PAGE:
In his recent letter (Jan. 31), Robert Lighthizer responds to our op-ed “The High Cost of the Trump-Biden Tariffs” (Jan. 18). Lacking data to support his protectionist position, Mr. Lighthizer gets political by playing the China card, touting protectionism’s purported benefits for national security.
When President Trump imposed tariffs to close the “washing-machine gap” at a cost of $815,000 per job saved, and when his steel tariffs protected us from the national security risk of importing steel from Canada and Mexico at a cost of more than $900,00 per job saved, how was national security served? Surely, if we had taken the resources that the economy lost from protectionism and spent it on national defense we would have dramatically enhanced the nation’s security.
Further, while the bulk of Chinese imports are found at Walmart, Target, Costco and Amazon—raising Americans’ purchasing power—trade with China can also strengthen our national security if it supplies us with component parts that improve our productivity. America’s secret to success is the freedom to find efficiencies wherever we can and then to use the savings to build a more prosperous economy and stronger military. If we have a dispute with Elon Musk, we don’t go out and tear down the Starlink dish on our house and pay twice as much for inferior internet service to spite him. That’s called cutting off your nose to spite your face.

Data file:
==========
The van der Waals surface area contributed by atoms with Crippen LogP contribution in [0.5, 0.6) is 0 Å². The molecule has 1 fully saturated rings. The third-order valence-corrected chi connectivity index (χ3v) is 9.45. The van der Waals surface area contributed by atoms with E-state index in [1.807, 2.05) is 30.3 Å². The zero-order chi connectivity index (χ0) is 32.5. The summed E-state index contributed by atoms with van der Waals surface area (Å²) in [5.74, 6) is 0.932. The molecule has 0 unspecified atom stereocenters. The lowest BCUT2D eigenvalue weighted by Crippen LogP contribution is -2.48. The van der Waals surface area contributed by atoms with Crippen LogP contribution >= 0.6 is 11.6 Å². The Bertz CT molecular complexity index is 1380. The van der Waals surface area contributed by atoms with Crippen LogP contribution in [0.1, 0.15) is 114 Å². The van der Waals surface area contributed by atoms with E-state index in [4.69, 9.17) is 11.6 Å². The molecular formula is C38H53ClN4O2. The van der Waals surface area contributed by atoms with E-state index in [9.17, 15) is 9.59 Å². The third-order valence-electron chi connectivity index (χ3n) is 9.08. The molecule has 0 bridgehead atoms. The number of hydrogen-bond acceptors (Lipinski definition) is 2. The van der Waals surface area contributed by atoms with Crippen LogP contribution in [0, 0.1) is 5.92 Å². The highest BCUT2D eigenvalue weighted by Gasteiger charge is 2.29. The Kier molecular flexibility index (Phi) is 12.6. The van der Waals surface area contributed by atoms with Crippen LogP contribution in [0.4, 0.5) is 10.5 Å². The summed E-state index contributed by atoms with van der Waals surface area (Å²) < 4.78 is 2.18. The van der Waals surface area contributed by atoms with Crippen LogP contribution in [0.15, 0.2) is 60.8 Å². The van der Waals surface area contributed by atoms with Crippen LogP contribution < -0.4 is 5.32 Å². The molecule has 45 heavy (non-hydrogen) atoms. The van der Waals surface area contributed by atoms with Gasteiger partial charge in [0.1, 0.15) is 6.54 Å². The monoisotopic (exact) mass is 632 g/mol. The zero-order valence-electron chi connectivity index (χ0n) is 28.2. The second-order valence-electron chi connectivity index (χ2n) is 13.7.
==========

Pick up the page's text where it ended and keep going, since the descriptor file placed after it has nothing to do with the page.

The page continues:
As Mr. Lighthizer must be painfully aware, evidence continues to mount that Trump-Biden protectionism isn’t benefiting the people they claim to be helping. A recent study by the authors of the famous “China Shock” paper finds that “the trade-war has not to date provided economic help to the U.S. heartland: import tariffs on foreign goods neither raised nor lowered U.S. employment in newly-protected sectors; retaliatory tariffs had clear negative employment impacts, primarily in agriculture.”
Phil Gramm and Prof. Donald Boudreaux
AEI and George Mason University
Helotes, Texas, and Fairfax, Va.
Mr. Gramm was chairman of the Senate Banking Committee.
And don’t miss the second letter, from Bob Alexander.